Four billion tons of uranium in seawater would fuel a thousand 1,000-MW nuclear power plants for 100,000 years.
Scientists are finally one step closer to harnessing the full power of the Sun. If all goes well, the Earth may not need fossil fuels as early as 2030.
The radiation fingerprint from the Fukushima nuclear disaster in Japan has finally reached the US shores, specifically in the West Coast. Is it bad news for Americans?
A gigantic steel cage has been designed and constructed over the Chernobyl nuclear reactor, which is infamous for one of the world's worst man-made catastrophes in history. More than 30 years after the explosion, the dreaded reactor has been finally sealed off.
China has created an artificial star 8,600 times hotter than the sun and has successfully kept it on for a whole minute!
Jeff Bezos has ambitious plans for Blue Origin, which includes launching a super-rocket and colonizing the solar system.
Is Japan headed for another nuclear disaster? The country has recently announced plans of reusing soil from the Fukushima nuclear disaster site even before it reaches a safety level, while two nuclear reactors of the Kansai Electric Power Company were approved for extended use.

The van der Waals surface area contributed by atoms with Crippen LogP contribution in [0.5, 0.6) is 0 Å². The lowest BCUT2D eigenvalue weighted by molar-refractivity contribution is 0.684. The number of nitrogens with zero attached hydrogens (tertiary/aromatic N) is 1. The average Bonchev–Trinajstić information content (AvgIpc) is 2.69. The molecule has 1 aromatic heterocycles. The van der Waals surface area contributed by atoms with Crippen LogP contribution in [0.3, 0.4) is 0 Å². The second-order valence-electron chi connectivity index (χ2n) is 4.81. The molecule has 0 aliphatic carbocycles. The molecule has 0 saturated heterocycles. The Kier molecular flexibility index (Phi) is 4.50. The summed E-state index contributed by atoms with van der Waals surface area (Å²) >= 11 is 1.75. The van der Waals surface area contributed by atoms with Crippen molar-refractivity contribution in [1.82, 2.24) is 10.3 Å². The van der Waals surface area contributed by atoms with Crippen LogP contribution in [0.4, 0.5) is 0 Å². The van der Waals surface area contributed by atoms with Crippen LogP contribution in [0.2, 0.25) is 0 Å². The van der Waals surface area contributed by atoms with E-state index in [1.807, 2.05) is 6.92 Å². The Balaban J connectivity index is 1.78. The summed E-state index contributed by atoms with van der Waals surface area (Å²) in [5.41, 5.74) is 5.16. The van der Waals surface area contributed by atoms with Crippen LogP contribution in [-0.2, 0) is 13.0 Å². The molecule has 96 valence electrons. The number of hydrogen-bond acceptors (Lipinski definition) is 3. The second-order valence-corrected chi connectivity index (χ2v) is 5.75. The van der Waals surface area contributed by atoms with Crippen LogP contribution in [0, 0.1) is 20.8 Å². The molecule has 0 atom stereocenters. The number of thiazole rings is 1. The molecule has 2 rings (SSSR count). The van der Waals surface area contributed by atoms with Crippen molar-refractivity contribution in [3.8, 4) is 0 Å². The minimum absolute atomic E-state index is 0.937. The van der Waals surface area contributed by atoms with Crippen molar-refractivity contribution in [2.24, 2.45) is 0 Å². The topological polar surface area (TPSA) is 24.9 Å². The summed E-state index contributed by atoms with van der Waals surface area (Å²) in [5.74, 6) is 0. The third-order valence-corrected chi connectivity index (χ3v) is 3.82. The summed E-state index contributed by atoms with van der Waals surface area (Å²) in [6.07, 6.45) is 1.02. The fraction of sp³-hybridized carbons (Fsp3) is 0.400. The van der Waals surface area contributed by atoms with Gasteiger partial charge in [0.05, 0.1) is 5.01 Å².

The UK is caught between the rift of the US and Russia with regard to nuclear saber-rattling. And the most affected party will be Major Tim Peake who is about to re-enter Earth on June aboard Russia's Souyuz rocket.
Experts suggests that nuclear weapons could cause a 10-year mini ice age.
In light of recent nuclear events around the world, the Belgian government has decided to provide emergency-use iodine pills in case of a nuclear disaster. But these pills can only do so much.
Thirty years after the world's worst nuclear reaction disaster, the Chernobyl nuclear reactor is now due for a new sarcophagus, or protective shell.
Thirty years after Russia's Chernobyl Nuclear Power Plant exploded and released massive amounts of radioactive particles into the atmosphere, driving human inhabitants to permanently abandon the area, this so-called "dead zone" has become home to multiple thriving wildlife populations.
A giant wolfish caught off the island of Hokkaido, near the Fukushima nuclear plant is raising concerns about how radiation contamination from the 2011 nuclear power plant accident has spread and the impact it's having on ecosystems and the evolution of nearby wildlife.
The destructive earthquake and tsunami that triggered a catastrophe at Japan's Fukushima-Daiichi nuclear power plant are now four years behind us, but the effects of that disaster are still being felt today. Now a new study has revealed that even as ecosystems slowly recover, Fukushima's native bird population is actually dwindling more than ever - and researchers think they know why.